The Philippines’ addiction to dirty coal and dirty politics

Mong Palatino

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Disaster risk reduction and preparedness will be rendered meaningless if coal addiction is not eliminated

If there is a country that needs to aggressively fight climate injustice, it must be the Philippines. Its global carbon emissions are minimal yet it is highly vulnerable to the harsh impact of extreme weather events. This was most vividly demonstrated by Super Typhoon Yolanda (Haiyan) which wrought havoc in central Philippines. 

Yolanda reminded the world that the failure to reduce carbon emissions at the global level creates massive catastrophes in small island nations like the Philippines. Haiyan also exposed some of the country’s structural weaknesses such as widespread poverty in the provinces, inept bureaucracy, and deteriorating environment. For many Filipinos, Haiyan was a clear proof about the need to quickly improve disaster risk management and the strict enforcement of environmental laws. 

‘Dirty legacy’

But the big elephant in the ground zero of Haiyan is coal. Looking back, it seems there was no sustained discussion in the mainstream media about the dirty legacy of coal. Media commentators spoke bluntly about the slow government relief but they failed to link coal and fossil fuels in general with Yolanda. The public was informed about disaster preparation but not about coal pollution. This is quite disappointing considering that coal is the single biggest contributor to global carbon emissions.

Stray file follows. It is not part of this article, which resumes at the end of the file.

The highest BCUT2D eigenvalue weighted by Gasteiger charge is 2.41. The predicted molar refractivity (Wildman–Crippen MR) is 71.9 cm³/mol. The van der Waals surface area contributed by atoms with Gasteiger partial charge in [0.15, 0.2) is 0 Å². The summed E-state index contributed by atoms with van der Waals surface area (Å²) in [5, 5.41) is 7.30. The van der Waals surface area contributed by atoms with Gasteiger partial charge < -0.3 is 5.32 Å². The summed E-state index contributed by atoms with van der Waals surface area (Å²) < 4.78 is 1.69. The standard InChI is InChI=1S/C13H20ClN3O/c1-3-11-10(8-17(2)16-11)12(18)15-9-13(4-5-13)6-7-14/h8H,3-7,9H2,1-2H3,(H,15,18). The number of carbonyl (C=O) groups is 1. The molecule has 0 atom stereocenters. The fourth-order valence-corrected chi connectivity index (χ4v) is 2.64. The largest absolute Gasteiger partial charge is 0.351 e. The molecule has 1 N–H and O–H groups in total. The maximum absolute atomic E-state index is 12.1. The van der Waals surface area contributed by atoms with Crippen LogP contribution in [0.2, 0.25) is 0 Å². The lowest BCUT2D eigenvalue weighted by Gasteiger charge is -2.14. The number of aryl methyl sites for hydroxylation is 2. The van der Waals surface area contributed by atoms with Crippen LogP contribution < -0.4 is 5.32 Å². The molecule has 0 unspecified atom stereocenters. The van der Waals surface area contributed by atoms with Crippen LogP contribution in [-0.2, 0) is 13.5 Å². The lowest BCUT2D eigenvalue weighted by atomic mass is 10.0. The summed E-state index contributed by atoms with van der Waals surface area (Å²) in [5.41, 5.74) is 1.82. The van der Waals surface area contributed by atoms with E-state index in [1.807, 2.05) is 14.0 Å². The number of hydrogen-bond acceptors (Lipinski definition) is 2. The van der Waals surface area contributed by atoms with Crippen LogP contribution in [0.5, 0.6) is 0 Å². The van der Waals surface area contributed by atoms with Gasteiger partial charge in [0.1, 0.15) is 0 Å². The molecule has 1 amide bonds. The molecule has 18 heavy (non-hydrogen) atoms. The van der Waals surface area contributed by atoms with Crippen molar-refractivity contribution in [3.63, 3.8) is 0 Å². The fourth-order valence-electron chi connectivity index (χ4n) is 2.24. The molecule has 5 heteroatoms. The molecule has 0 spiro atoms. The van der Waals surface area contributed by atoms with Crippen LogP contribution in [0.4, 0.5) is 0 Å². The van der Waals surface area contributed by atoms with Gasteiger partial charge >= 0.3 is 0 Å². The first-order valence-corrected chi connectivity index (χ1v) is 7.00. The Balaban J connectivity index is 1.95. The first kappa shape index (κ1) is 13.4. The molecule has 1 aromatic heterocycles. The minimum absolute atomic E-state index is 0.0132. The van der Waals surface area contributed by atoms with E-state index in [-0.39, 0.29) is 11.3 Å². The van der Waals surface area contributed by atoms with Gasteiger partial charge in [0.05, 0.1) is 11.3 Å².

Climate change cannot be explained without mentioning coal. And in recent years, the Philippines has become more dependent on coal in generating its power supply. The Aquino government is guilty of increasing the number of coal projects across the country – 17 ongoing construction of coal plants and 10 slated for expansion. In his 2012 state of the nation address, Aquino singled out the oppositors of the Subic coal plant project for blocking the progress of the local economy.  

The government’s addiction to coal reflects several fundamental wrongs in governance: Dirty development model (focus on extractive activities), contradictory laws (Mining Act vis-a-vis total log ban), and privatized energy sector. The Philippines pioneered renewable energy legislation in the region but the government abandoned power generation and left it in the hands of a few favored family tycoons. Naturally, the latter preferred cheap but dirty coal over renewable sources which are abundant in the country.  

Disaster risk reduction and preparedness would be rendered meaningless if coal addiction is not eliminated. The ‘No Build Zone’ policy is presented as if coastal habitats pose the greatest danger to the lives of our people in the Visayas. What about large-scale mining, expanding plantations, and coal pollution?